The following is a guest submission by Daniel Shiner, a recent graduate of George Mason University.

In Mountain View California, there is a spark of educational innovation that is under threat of extinguishment.

Imagine a place devoted to developing and encouraging collaboration between a community of creators, people who share a common bond of wanting to build amazing things, and understand how the world works. Now imagine that it were open to the public 24/7, and provided communal space for collaboration between its members.

Sound too good to be true? Kind of like an idealized vision of what you had wished your university experience would be?

Hacker Dojo in Mountain View California is fulfilling this mission, aiming to revolutionize the way education is done. At the moment, Hacker Dojo has more than 330 members, more than 550 alumni, and over 12,000 engaged guests. The Dojo itself is an old warehouse modified to have communal working spaces, mobile labs, event spaces, and areas for classes. It is entirely funded through donations and minimal membership fees to cover the basic costs.

Though targeted towards the tech savvy and startups — the social media platform Pinterest used the Dojo as their main workspace in their early days — Hacker Dojo is open to anyone. The governing philosophy behind the Dojo is that of a voluntary commune. Katy Levinson, roboticist extraordinaire and director of development at Hacker Dojo, explained in an interview by Sebastian Haley with GameBeat, “They say communism doesn’t work. Yes, it doesn’t. But I think the fundamental thing that makes the Dojo work even though we’re always one happy hippie whatever, is that every day, every person has to feel like they get more out of it than they put in. If we fail to maintain that threshold, they’ll leave. And they have the option to leave. I think that keeps us very honest as a community: making sure that we treat everyone well and that we provide value to everyone.”

Everything sounds great, so what is the problem?

Well it turns out that the Dojo is housed in a building zoned for light industrial use, not assembly usage, and the city government doesn’t like that. Levinson explained, “If you want to have strangers together in a building for learning or whatever else, you need to get a building that’s zoned for assembly usage. And that’s basically a school or a church. You look on Craigslist, and you can’t find any of those to rent. So we moved into a light industrial warehouse.”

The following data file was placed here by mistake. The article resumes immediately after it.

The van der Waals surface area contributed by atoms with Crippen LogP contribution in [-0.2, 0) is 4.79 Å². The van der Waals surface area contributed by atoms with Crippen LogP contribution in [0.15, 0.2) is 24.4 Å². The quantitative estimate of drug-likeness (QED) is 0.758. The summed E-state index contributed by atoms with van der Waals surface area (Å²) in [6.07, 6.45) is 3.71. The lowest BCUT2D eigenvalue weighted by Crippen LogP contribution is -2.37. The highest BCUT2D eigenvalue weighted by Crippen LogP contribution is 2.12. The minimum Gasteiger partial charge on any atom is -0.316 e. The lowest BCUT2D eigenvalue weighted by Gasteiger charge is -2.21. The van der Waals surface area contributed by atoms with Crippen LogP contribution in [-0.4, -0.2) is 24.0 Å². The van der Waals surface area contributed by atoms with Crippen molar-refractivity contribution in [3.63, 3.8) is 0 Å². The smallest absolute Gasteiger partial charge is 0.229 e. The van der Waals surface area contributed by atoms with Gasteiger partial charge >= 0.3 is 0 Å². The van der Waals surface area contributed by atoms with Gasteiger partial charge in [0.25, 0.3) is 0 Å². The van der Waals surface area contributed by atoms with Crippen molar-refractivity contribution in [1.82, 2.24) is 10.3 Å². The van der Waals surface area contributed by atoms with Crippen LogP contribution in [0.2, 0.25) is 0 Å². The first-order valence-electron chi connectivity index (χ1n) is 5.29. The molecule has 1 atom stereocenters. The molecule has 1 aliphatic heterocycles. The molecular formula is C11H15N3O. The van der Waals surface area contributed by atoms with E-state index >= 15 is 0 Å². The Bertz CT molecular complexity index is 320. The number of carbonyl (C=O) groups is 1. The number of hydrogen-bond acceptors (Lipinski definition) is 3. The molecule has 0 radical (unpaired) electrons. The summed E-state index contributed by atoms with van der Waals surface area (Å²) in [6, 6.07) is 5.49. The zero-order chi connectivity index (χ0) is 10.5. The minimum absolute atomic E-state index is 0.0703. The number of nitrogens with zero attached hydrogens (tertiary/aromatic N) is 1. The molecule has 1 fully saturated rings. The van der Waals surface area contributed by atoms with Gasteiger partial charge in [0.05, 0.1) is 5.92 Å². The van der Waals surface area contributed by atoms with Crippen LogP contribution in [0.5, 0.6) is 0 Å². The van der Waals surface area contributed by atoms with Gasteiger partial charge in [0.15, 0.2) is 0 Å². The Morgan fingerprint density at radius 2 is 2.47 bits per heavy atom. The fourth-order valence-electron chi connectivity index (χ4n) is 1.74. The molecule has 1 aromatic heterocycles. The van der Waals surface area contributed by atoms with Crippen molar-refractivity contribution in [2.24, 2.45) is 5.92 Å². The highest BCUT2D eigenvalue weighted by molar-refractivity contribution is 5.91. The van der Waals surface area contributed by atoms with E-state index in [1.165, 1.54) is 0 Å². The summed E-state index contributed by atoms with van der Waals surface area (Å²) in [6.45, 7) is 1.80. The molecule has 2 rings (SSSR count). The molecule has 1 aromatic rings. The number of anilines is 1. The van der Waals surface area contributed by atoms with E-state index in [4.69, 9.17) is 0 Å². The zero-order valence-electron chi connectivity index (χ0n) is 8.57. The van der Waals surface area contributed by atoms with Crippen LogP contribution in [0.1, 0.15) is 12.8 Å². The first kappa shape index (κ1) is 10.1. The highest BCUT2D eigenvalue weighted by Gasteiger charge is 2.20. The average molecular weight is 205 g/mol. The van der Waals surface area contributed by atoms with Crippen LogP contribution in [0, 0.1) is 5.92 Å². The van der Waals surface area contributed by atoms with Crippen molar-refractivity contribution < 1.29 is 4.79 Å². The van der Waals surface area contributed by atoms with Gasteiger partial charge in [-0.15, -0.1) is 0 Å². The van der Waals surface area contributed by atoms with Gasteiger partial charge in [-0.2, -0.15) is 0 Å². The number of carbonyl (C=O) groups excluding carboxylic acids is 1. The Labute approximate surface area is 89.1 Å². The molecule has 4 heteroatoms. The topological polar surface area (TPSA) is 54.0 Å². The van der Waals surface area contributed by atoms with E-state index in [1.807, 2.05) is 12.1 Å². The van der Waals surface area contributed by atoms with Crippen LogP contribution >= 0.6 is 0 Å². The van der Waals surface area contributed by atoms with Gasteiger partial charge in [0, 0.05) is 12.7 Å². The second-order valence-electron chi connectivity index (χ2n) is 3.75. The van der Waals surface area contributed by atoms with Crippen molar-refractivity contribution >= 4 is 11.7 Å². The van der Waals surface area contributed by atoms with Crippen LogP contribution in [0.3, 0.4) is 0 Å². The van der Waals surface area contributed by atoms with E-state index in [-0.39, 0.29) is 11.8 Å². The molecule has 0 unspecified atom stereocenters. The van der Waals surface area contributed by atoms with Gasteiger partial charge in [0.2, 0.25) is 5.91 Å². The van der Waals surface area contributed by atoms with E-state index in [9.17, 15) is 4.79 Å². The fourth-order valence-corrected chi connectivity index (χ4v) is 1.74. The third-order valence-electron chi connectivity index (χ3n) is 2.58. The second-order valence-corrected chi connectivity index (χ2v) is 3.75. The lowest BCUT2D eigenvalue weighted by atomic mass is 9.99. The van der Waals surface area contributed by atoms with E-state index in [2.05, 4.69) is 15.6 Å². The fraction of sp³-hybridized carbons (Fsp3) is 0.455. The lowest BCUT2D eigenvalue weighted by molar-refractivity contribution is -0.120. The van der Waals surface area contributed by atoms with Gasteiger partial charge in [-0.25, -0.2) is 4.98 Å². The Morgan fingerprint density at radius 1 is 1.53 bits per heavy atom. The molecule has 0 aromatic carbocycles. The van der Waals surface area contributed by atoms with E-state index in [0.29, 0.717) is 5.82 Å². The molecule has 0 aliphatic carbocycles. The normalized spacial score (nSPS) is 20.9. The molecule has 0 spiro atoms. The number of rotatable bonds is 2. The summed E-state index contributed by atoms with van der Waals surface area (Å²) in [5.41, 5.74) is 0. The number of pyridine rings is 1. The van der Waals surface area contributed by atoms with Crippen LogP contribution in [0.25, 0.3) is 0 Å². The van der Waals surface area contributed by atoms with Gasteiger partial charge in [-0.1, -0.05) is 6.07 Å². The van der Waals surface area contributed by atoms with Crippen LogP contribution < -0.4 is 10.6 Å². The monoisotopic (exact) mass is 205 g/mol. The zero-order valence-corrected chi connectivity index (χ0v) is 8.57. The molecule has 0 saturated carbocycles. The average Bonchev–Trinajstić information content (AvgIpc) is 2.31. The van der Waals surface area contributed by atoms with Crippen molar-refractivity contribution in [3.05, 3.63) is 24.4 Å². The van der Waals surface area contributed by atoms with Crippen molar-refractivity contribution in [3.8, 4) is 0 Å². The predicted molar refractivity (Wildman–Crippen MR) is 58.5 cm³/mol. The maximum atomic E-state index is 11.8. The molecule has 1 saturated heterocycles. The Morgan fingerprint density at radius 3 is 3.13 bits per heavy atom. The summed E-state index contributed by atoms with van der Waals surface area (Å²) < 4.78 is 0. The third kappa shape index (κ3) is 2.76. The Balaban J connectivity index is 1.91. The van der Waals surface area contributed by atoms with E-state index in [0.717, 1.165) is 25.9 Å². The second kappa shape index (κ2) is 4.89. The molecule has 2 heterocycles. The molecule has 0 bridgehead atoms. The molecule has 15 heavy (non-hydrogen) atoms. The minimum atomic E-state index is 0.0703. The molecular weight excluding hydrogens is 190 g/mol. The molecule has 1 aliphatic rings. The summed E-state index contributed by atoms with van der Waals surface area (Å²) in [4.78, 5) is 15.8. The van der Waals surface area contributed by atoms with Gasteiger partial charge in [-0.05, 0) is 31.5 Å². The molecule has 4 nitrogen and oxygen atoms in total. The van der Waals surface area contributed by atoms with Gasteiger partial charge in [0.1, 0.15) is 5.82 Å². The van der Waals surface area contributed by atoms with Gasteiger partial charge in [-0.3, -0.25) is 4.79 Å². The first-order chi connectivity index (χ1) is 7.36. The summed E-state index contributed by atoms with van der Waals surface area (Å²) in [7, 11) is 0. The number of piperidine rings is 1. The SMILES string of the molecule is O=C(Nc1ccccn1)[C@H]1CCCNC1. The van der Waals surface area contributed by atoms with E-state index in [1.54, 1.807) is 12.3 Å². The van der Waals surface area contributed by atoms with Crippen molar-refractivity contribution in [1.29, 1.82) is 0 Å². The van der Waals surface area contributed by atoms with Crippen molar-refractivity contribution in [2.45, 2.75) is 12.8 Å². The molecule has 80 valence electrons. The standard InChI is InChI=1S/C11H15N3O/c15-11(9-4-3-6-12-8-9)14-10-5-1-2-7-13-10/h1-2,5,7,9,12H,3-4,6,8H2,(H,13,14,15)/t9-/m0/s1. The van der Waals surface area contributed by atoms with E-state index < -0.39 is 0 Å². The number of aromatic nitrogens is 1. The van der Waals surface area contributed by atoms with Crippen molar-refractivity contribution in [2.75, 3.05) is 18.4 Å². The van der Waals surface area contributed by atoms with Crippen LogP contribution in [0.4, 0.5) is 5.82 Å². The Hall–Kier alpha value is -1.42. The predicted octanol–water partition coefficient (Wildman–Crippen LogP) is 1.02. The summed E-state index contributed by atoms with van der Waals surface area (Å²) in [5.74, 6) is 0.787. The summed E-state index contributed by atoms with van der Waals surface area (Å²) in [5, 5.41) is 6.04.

Though the guests at Hacker Dojo are free to come and go as they please, the government would rather have the Dojo not exist than allow people to voluntarily accept the risks involved with being inside a warehouse type area. In February, the city government of Mountain View threatened to shut down the Dojo if they didn’t comply with a series of safety regulations, and the Hacker Dojo community rallied together and raised the $25,000 to install the mandated upgrades. However, the Dojo recently received another notice demanding a new list of expensive upgrades to fit with zoning regulation, including approximately $100,000 dollars in Americans with Disabilities Act upgrades.

Initially, the city government also insisted on them commissioning a costly traffic study, a parking study, and a noise study, but they managed to talk the authorities down on those requests.

The city has already stopped them from using half of the Dojo’s square footage and if they are unable to meet the demands by the end of the year, the Hacker Dojo will be forced to shut its doors.

“A lot of governments want all the innovation, and they don’t want the risk,” Levinson explained, “It’s just so hard to explain that. Yes, we don’t look like a school. We don’t look like a church. We started from something that was not designed to be…. we’re upgrading it as fast as we can because we want our members to be safe. Safety is important. But the pace that they demand is high.”

“That’s a hard thing for governments, and it’s a hard thing for bureaucracies because when something goes wrong, someone gets held responsible, and that’s hard… I wish the system didn’t work like that. I feel their pain. I understand why they’re scared. I just wish that they had a different method of dealing with that fear.”

Most people want safety and accessibility to everyone, these are good things, but zoning and one-size-fits-all safety regulations create expensive barriers to entry that generally stifle the generation of bottom-up solutions. By enforcing a policy where little risk is tolerated, experimentation gets so costly that it becomes difficult for new models to even be attempted.

Despite the city government’s demands, Levinson and the rest of the Dojo team are holding on to their vision. They are attempting to fundraise the money needed, but it isn’t easy with the inflexible deadlines. They have raised money in a variety of ways, from attempting to harness the power of the individuals in their community by auctioning off their services, to launching a Kickstarter campaign and pursuing corporate donations.

“This is what a university was supposed to be, right?…I really want to preserve that… This is part of a really powerful vision that I think really could change the world. I do want to change the world…”

“We’re on such a trajectory to do it. We’ve just got to get past this. It’s all lining up. We’re learning really expensive lessons. Just being profitable is not enough. You have to be really profitable so you can afford to make all these local governments happy. But we’re profitable enough that we can do that, too. We’ve just got to get past this.”